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Summary: Deepening "whiles" become heightened "boasts". Weakness, sin, and enmity are our problems toward God. But in Christ there is help at the right time, conversion of consequences into positives, and sacrifical love for reconciliation.

“We have a problem here.” That phrase, in one form or another, runs through much of human history. We have a problem here. You know it, if you remember 1995, as almost what astronaut John Swigert said from Apollo 13. “Houston, we’ve had a problem here.” Changed a little and immortalized by the film “Apollo 13” to, “Houston, we have a problem here” , it has been used as a tag line for countless difficult situations.

A scientist, worried about how our children do not measure up in math and science, wrote a stinging article, “America, we have a problem.” So an educator, thinking about why colleges are not doing their job, wrote an essay, “Harvard, we have a problem.” A computer guru, worrying about those video games so beloved of our children, titled his thoughts, “Sony, we have a problem.” But my personal favorite is a report handed to the Defense Department, “Halliburton, we still have a problem.” I say amen to that.

But last week, speaking of problems, I insisted that God is not a problem to be solved. God is a mystery with whom we are to live. I argued that God is not an equation to be worked out in mathematical precision; God is personal, one with whom we connect. And so last week we began thinking about basic things. We began an exploration I am calling “Prime Numbers” because, just as in mathematics, there are some things that are irreducible, so also in our Christian faith there are certain truths that are basic to everything else. Without our being on the same page about God the Creator and Christ and the Holy Spirit there isn’t much we can do together. But with an understanding of these things, we can build together toward what we are called to be.

And so, last week I asked you first to thank God. I asked you to place at the core of your being a grateful heart toward a God who has accomplished much through you, who has given you the gift of a diverse community, and who will give you victory. We said that the first thing we must do is to thank God and experience Him in His fullness.

But, Gaithersburg, we have a problem. We have a problem because you and I do not maintain grateful hearts, we do not continue in close relationship with the Father. We have a problem because we are frail, fatally flawed, and, most of all, because we turn our backs on the one who loves us most. We have a problem. Call it alienation, call it distance, call it rebellion, our issue is that we set ourselves over against our creator, and everything that we do is therefore out of kilter. Everything, unless somebody can fix it, is out of sorts. Gaithersburg – America – World – we have a problem here.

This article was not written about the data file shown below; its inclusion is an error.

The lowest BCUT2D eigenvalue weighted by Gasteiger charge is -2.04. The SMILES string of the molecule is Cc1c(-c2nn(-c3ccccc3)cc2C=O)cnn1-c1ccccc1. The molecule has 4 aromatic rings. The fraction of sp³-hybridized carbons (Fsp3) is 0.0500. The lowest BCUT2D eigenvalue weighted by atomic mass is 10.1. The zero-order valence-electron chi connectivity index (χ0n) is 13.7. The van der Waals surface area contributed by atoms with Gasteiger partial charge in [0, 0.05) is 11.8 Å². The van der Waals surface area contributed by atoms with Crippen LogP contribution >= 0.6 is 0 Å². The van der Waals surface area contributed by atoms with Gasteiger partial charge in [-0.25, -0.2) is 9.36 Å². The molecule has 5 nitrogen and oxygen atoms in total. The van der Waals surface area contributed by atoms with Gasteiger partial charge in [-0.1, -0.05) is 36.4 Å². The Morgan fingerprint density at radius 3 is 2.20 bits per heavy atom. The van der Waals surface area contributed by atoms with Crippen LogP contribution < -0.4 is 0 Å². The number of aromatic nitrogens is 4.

The Roman letter is chock full of theological vocabulary. The passage we are reading today is a good example. Words like reconciliation and justification, salvation, sin, and wrath, leap out at us. Maybe I can sharpen it up for you. Let me just take two words that are each repeated three times in this passage, and use these two words as a framework on which to proclaim the next prime number … after first thank God, second. A second chance in Christ.

The two key words are “while” and “boast”. “While” and “boast”. Each time these two words appear there is a deepening understanding of the problem we have; but there is also a heightened sense of the joy we can feel, for God has dealt with our problem. And the name of God’s answer to our profound human dilemma is Jesus Christ. Let’s find our key words, “while” and “boast”.

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One way to describe our problem is to say that we are weak. One way to picture the human dilemma is to admit that we do not have the strength to do what we know we ought to do. Who will dispute that all of us, at one time or another, discover that we are weak? So Paul’s first “while” is “While we were weak ….”

Weaknesses. There are a thousand others, but I will confess to a weakness for sweet foods – pie and ice cream and pudding and all the rest. My wife and I recently traveled to Austria, and all during the flight over I fantasized about the fabled delights of the Viennese coffeehouses – Linzertorte and Sachertorte and all the rest. I even practiced a key German phrase so that I would be ready when it was time to order: “mit Schlag.” “Mit Schlag” means, “with whipped cream.” I knew that my bulging waistline suggested that I should say, “Nein” and not “Ja” to this delight, but I wanted it. I just plain wanted it. And got it, enduring disapproving glances from my wife (although, somehow, her fork kept creeping over toward my goodies for “just a bite.”). I did not resist; and after a while, I no longer even wanted to resist. Why? Because, in a word, I am weak.

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